Last night I held a man’s hand in mine as I guided it and helped him write his will.
I met Harry in 1995 when I came to Greece for three months, a couple of years before I moved here permanently. He had already begun his decline, but was still active and mobile. A few years before that, however, he’d had an accident. He had been sitting on a balcony and he climbed into a fig tree to get some figs for his god-daughter. He was by himself and the branch he was on broke. He fell over 20 feet, hitting several branches on his way down, breaking his neck and shattering one of his shoulders. He lay at the bottom for a few hours till somebody came home and found him.
When I met Harry he was wobbly, due partly to this accident, but due mostly to his diabetes. His circulation was bad in his hands and feet. He could walk around and work in his garden. He was fiercely proud and never accepted help unless he absolutely had to. He’d always say he needed the exercise.
That summer he was 66. I used to sit on his balcony next door and we would talk for hours. He’d tell me stories about his life.
His father had an executive position in the mint in Athens, but when Harry was a young boy — about 12 or 13 — he got him a job working at the Acropol Hotel across the street from the Polytechnic. It was during the Occupation. The Germans and Italian used the Acropol as a resting place for officers who were transferring from North Africa to Russia and vice versa. One day a high ranking Italian officer was outside, getting ready to leave with his wife. She had a dog but couldn’t take it with her, and was upset. Harry was standing nearby, watching. The Italian officer called him over. He asked Harry to keep the dog for him and one day he’d come back for it. Harry told him, with the little Italian he’d picked up, that they didn’t have enough food for themselves, let alone a dog. (Athens suffered a terrible famine during the Occupation. At the hotel, Harry says they would even destroy potato peels so that no one could eat them.) The officer took Harry down to the kitchen and told the Italian chef that he was to give Harry food every day for his dog. And so the next day Harry went down to the kitchen with a small pot and the chef filled it up. Soon Harry started taking bigger and bigger pots and even taking home scraps in a sort of wheelbarrow or wagon. He managed not only to feed his own family, but all of his extended family there in the neighbourhood of Theseio.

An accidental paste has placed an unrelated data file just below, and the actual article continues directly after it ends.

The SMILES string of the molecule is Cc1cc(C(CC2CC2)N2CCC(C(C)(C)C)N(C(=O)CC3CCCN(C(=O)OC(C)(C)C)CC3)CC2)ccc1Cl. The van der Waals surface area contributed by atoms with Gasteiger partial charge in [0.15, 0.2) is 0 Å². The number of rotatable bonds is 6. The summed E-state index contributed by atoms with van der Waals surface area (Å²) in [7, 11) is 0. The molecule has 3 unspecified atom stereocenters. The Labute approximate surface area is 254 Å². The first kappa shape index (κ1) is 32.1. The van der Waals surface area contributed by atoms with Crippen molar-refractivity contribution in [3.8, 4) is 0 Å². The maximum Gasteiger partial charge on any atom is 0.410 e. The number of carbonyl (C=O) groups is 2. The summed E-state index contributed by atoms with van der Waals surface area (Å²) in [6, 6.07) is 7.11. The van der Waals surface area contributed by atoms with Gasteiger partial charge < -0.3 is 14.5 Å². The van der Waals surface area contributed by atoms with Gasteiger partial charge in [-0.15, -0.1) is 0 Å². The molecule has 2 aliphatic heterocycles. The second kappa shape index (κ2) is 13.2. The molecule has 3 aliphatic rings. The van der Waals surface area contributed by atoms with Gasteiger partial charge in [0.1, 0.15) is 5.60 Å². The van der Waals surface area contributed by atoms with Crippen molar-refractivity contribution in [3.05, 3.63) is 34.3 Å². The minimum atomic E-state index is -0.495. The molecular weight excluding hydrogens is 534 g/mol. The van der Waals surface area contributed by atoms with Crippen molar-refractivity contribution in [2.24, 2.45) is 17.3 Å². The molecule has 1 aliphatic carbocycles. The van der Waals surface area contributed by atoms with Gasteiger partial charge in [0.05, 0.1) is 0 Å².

“We survived the Occupation because of that dog,” he said.
Harry had two sisters and a brother, and was the wild, unruly one of the family. He never cared about school or books, but some of his siblings’ learning rubbed off on him, and he was surprisingly literate in a cultural sense. He knew a great deal more than he let on, especially about history.
One of our favourite topics of conversation was Athens. He would tell me what it was like when he was young. (“In the spring the whole city was fragrant. Everywhere you went, the gardens were full of flowers.”) On the corner of such-and-such a street was a shop or restaurant he liked, now long gone and hardly a memory. I would tell him what was there now. What we liked best was when he couldn’t remember where something was, couldn’t remember the name of a street, and we’d have to figure out what or where it was.
“All right,” I’d say, “you know where the square is? On the east side there’s a little church. Do you remember the narrow street that begins across from there? Well, you go down that street for two blocks…”
Harry’s legs were too bad for him to walk around Athens any more, and this was the closest thing he had to those walks. We visited lots of old places by reconstructing them like this.
Harry had an apartment not far from where I lived, but he only went once a month, to visit his doctor. The rest of the time he and his wife Kathie stayed out here, in the Peloponnese. I visited them in Athens whenever they came down. Last year they sold it, so I only see them in the summer, or the few times I come down here for a long weekend.